Godsend Returns

The Godsend Institute story is making the rounds. Marketplace had a piece on it, and did the San Francisco Chronicle

The Chronicle piece was written by science writer David Ewing Duncan

Here's what he had to say:

Still, there is a danger in "Godsend's" fear factor -- that the distinction between reproductive cloning and therapeutic cloning will be blurred even further by the film and by the fake but all too credible Web site.

Already, many people confuse reproductive cloning with therapeutic cloning -- a confusion that plays into the agenda of conservatives who believe that life begins at conception and oppose all cloning.

Conservatives have sought to lump together the two types of cloning, knowing that nearly everyone wants to outlaw reproductive cloning, while many favor therapeutic cloning -- or would, if they really understood its potential value and how it has been approved and regulated in other countries, such as Britain.

The language of this stem cell and cloning debate is fascinating, especially this "reproductive cloning" and "therapeutic cloning." They are the same procedure--called somatic cell nuclear transfer--in which the DNA from an egg is removed and the DNA of a mature cell is implanted. While the end is different--getting a child versus creating an embryo--the procedure is identical.

Ewing doesn't believe that this Godsend film will lead to a ban on cloning--though he ads that "fear and confusion continue to dominate the discussion."

There is little talk about the actual science and the possibilities, and about the notion of allowing promising research to continue -- under strict guidelines -- to see if it is viable or not.

There's an interesting link here between "fear and confusion" and religion, at least the conservative side. But it's the line about actual science I find most interesting. Wthen Ewing argues that there's a difference between therapeutic cloning and reproductive cloning, he's not talking about real science either. He's talking about a moral and ethical judgement--that the value of potential research outweighs the value of the embyro.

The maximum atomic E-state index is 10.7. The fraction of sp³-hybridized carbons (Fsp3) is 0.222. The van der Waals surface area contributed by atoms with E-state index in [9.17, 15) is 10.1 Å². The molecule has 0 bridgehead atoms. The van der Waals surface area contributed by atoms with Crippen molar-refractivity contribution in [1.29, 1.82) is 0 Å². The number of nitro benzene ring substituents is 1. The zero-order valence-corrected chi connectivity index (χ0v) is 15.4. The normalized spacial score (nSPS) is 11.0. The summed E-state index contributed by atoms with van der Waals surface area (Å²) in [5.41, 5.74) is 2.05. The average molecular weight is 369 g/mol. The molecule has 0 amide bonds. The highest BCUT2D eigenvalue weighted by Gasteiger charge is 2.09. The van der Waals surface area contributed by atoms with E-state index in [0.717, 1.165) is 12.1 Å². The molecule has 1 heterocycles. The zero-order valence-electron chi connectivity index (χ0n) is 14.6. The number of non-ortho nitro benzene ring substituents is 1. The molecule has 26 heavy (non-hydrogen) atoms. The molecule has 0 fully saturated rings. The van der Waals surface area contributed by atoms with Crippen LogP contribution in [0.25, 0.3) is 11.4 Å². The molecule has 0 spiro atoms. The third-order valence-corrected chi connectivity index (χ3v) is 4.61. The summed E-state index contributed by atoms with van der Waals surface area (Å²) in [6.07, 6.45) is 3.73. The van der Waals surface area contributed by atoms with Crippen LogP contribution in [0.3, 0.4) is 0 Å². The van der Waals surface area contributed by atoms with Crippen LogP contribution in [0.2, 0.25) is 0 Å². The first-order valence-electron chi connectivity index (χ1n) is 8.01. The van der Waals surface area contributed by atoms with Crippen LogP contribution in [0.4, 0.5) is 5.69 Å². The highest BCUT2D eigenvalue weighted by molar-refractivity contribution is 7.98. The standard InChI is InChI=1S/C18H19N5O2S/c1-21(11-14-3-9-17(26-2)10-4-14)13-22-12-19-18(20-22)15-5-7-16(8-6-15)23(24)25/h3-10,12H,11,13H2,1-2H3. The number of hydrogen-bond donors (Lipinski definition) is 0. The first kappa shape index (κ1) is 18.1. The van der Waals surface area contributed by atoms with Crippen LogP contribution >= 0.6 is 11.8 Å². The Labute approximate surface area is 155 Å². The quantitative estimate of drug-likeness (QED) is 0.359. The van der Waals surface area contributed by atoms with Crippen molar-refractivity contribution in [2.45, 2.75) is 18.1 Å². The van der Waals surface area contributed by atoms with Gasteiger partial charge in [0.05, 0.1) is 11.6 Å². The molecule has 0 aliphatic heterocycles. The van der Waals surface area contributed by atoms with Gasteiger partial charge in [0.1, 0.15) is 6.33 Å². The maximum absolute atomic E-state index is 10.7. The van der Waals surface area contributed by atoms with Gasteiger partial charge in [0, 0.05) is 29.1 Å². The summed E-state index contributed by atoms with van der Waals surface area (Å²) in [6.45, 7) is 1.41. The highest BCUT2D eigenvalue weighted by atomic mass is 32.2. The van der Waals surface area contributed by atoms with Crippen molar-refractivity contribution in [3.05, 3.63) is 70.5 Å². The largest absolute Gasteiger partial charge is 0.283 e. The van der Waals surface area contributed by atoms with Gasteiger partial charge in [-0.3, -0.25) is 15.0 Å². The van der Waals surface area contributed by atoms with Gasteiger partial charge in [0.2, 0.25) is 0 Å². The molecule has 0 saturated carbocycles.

That's not a pure science question by any means.

He also note's that Godsend references Pandora's Box in talking about cloning.
Writer Robin Marantz Henig uses Pandora in the title of her new book on in-vitro fertilization called "Pandora's Baby."

She also turns to science fiction -- in this case, Mary Shelily's Frankenstein to find a metaphor for the ethical dilemnas of ivf.

"Frightful must it be, for supremely frightful would be the effect of any human endeavor to mock the stupendous mechanism of the Creator of the world."

Kathryn Joyce of The Revealer notes that the moral of Sci-fi movies like Godsend is always the same:

"advanced technology plus immoral/hubristic scientist and/or naïve/lazy/wrongthinking civilian equals one whopping morality tale, reminding us not to mess with God’s plan/fly too high/want what we can’t have."

When it comes to cloning, I think the same old morality tale may work just fine.

Henig's book on IVF compares the current questions about Stem cells and cloning with the 1970s- 1980s debates over "test tube babies."

"Perhaps the biggest difference between in vitro fertilization and cloning is the focus of our anxieties about them. In the 1970s the greatest fear about in vitro fertilization was that it might fail, leading to sorrow, disappointment and possibly the birth of grotesquely abnormal babies. Today the greatest fear about cloning is that it might succeed."

I don't think we can handle the consequences if cloning works.


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